Currently in its pilot phase, the Fera project is building up data across its 30 sites before the service becomes subscription-based in March 2019. “Crop Monitor is a generic platform and designed to host this type of in-field detection system. Information from the Fera SMART DSS has been available on Crop Monitor this season and provides a traffic light system for disease risk across the UK,” she explains.

This real-time data will provide information that can be used to inform decisions on when and where to spray on a preventative basis, says Judith. “The SMART DSS will also have access to the latest data on fungicide resistance, via an interactive search facility. It will provide farmers comprehensive information to enable them to make decisions that avoid the overuse of pesticides and are appropriate to current risk levels.”

Disease-risk information for potatoes is the most recent addition to Crop Monitor this spring. Fera is working on plans to integrate the AHDB’s blight monitoring programme, Fight Against Blight, which a service being run by CHAP this season, which is collecting negative findings on blight.

“It’s as important to have information on where no blight symptoms are being seen in crops as it is to know where blight outbreaks have occurred. These negative findings help us test and validate the new models for blight forecasting but do rely on the participation of agronomists and growers.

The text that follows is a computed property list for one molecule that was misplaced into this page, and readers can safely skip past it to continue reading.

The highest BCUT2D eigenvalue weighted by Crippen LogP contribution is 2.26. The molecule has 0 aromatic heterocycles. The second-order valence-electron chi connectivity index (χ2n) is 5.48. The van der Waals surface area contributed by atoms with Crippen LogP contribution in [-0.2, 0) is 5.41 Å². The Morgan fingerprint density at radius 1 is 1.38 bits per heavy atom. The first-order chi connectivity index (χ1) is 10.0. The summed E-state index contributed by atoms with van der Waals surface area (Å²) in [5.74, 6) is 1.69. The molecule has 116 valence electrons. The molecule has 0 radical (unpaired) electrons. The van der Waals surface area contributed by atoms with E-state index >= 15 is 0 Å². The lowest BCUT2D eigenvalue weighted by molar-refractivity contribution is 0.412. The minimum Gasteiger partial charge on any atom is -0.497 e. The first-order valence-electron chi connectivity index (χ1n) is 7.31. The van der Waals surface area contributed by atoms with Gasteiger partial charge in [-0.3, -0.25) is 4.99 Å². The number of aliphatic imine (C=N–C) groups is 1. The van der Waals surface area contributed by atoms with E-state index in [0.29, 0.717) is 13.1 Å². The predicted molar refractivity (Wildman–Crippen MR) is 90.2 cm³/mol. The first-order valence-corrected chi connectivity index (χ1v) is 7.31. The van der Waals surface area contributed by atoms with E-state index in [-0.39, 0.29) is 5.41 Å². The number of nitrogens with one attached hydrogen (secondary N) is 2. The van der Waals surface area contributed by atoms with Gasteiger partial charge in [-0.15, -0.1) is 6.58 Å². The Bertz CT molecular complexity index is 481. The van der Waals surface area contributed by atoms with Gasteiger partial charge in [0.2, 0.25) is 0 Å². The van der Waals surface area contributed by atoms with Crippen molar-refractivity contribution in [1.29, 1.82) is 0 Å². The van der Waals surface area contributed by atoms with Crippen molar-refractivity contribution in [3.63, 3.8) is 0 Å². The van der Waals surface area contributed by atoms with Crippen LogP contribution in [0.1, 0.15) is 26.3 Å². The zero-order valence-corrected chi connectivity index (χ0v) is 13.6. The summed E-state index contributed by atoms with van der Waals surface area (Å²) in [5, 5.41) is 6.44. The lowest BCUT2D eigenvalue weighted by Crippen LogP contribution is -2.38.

“Although the models are robust, they don’t work in complete isolation so it’s important to keep feeding real-life information back to us, so they can continue to improve in accuracy,” she points out.

In-field diagnostics in field vegetables has also moved on with the introduction of lateral-flow devices (like pregnancy tests) which use an immune-assay to provide a positive or negative for the presence of a pathogen, says Cathryn.

“The test picks up the presence of spores carried in the air around crops in the field. Used alongside weather data, test results could indicate how likely a disease is to develop, allowing growers to decide if crop protection methods are needed or not.

“Currently a LFD is available for ring spot and light leaf spot in brassicas and is being developed for downy mildew in onions. It’s a step in the right direction before a DNA-based system of monitoring becomes available for use in vegetable crops,” she comments.

Spore traps join the ultimate experiment in automation

Agronomy is touchy-feely by nature. It involves walking through the crop, pushing back the canopy to see what’s going on in the bottom of the crop, inspecting the leaves, pulling up the odd plant to look at its roots and dissecting it to establish its growth stage.

For Hutchinsons’ agronomist Kieran Walsh, all of these tools were lost to him when he took on the agronomy for the Hands Free Hectare (HFH) at Harper Adams University in Shrops. The project is the result if an idea born in a moment, he explains, made possible because the right people came together at the right time. Now in its second season and backed by AHDB funding, the HFH is attracting attention worldwide and stretching the boundaries of what’s possible without feet on the ground.